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Trumps Indictment: Historical and Future Implications IV

PoetWarrior
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Ahavati said:

My father had served two tours in 'Nam before we were stationed in England. Damn straight I knew.

Thank you for your service. What branch?


God Bless your Father and men like him!  2 tours tells me that your Dad served more unselfishly than 99% of Americans could even imagine!  The rest of your family served right along with him!  It's a debt this nation can never repay, so I thank you too.
I was a Navy FMF Corpsman serving in the field with The 3/5 USMC.  Serving America and Americans is the thing I'm most proud of..

Ahavati
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PoetWarrior said:

God Bless your Father and men like him!  2 tours tells me that your Dad served more unselfishly than 99% of Americans could even imagine!  The rest of your family served right along with him!  It's a debt this nation can never repay, so I thank you too.
I was a Navy FMF Corpsman serving in the field with The 3/5 USMC.  Serving America and Americans is the thing I'm most proud of..


Yeah, his first tour was during my birth, and I didn't meet him until I was 18 months old. His second was when I was in kindergarten/first grade. We relocated to England right after and lived there for years.

We stayed in NC with his family during his first tour and in Mississippi during his second. I remember racism and desegregation painted in blood by clenched fists. It shaped my life forever and I'll never forget.

So, what are your feelings regarding the topic? Do you have any insights to share from your military pov? How long were you in?

Ahavati
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Just one. . .

UbiquitousVoid
. . . . . . . .
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I just want one, singular president in this time period free from scandals so I may trust that the entire country won't fall apart in the near future. We get one who is a felon, or one who likes sniffing children. Pardon my rhetoric but what the actual F%#k America?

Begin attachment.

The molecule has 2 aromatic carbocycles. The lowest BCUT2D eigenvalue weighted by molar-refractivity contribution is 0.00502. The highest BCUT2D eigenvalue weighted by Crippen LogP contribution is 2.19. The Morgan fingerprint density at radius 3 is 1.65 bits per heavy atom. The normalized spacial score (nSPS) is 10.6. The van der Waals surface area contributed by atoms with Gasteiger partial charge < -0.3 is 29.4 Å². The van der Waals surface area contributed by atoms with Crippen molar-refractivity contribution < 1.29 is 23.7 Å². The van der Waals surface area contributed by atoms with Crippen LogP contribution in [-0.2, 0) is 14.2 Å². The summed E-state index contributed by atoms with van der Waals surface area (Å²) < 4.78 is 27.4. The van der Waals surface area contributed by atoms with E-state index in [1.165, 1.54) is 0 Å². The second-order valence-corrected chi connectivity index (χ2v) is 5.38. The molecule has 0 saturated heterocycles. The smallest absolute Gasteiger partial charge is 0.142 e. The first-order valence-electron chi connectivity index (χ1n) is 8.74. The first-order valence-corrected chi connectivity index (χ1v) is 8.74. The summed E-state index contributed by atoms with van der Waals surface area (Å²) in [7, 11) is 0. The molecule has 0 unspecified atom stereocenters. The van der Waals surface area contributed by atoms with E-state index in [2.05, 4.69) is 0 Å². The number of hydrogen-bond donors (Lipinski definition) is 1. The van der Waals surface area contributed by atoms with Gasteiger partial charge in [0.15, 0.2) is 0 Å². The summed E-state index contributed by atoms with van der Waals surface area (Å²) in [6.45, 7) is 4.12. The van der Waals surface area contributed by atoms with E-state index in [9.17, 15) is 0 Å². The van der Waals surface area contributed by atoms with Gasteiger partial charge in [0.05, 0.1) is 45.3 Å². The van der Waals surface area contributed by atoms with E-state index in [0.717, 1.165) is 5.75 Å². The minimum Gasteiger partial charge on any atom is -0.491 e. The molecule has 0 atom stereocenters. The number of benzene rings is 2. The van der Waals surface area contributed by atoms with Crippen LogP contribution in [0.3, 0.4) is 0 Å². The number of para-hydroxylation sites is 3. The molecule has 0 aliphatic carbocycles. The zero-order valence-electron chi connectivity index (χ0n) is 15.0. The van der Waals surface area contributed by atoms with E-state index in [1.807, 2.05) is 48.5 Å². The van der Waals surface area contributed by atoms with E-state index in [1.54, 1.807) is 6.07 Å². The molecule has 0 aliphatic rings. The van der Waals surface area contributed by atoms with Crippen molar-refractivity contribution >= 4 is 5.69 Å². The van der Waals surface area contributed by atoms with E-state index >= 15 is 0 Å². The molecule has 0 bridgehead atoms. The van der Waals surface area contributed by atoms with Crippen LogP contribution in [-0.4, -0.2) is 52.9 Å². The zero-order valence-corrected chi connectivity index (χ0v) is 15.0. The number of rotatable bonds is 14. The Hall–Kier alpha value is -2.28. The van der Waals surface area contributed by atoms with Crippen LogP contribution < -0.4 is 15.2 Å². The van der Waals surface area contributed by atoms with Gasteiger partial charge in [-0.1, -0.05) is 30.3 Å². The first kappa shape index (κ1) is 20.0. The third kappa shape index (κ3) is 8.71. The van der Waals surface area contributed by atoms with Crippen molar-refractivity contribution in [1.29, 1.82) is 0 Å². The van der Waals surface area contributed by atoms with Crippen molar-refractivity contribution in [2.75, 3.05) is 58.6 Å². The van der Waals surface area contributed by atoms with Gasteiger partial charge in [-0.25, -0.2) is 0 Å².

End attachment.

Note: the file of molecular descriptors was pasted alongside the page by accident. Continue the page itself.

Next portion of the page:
Ahavati
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UbiquitousVoid said:I just want one, singular president in this time period free from scandals so I may trust that the entire country won't fall apart in the near future. We get one who is a felon, or one who likes sniffing children. Pardon my rhetoric but what the actual F%#k America?

We had one for eight. And I'm talking ZERO extramarital affairs. ZERO sexual assault charges. ZERO hush money payments. ZERO classified document scandals.

As for policy, we can go back and forth all day on that for any president; however, for the above we cannot.


Ahavati
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June 23, 2024
HEATHER COX RICHARDSON
JUN 24, 2024


On Thursday, Moody’s Analytics, which evaluates risk, performance, and financial modeling, compared the economic promises of President Joe Biden and presumptive Republican nominee Donald Trump. Authors Mark Zandi, Brendan LaCerda, and Justin Begley concluded that while a second Biden presidency would see cooling inflation and continued economic growth of 2.1%, a Trump presidency would be an economic disaster.

Trump has promised to slash taxes on the wealthy, increase tariffs across the board, and deport at least 11 million immigrant workers. According to the analysts, these policies would trigger a recession by mid-2025. The economy would slow to an average growth of 1.3%. At the same time, tariffs and fewer immigrant workers would increase the costs of consumer goods. That inflation—reaching 3.6%—would result in 3.2 million fewer jobs and a higher unemployment rate.

Trump’s proposed tariffs would not fully offset his tax cuts, adding trillions to the national debt.

Michael Strain, director of economic policy studies at the American Enterprise Institute, a conservative think tank, said that Trump’s tariff policy “would be bad for workers and bad for consumers.” Chief Economist of Moody’s Analytics Mark Zandi said: “Biden’s policies are better for the economy.”  

In the New York Times today, Jeffrey Sonnenfeld, the president of the Yale Chief Executive Leadership Institute at the Yale School of Management, debunked the notion that corporate leaders support Trump. Sonnenfeld notes that he works with about 1,000 chief executives a year and speaks with business leaders almost every day. Although 60 to 70 percent of them are registered Republicans, he wrote, Trump “continues to suffer from the lowest level of corporate support in the history of the Republican Party.”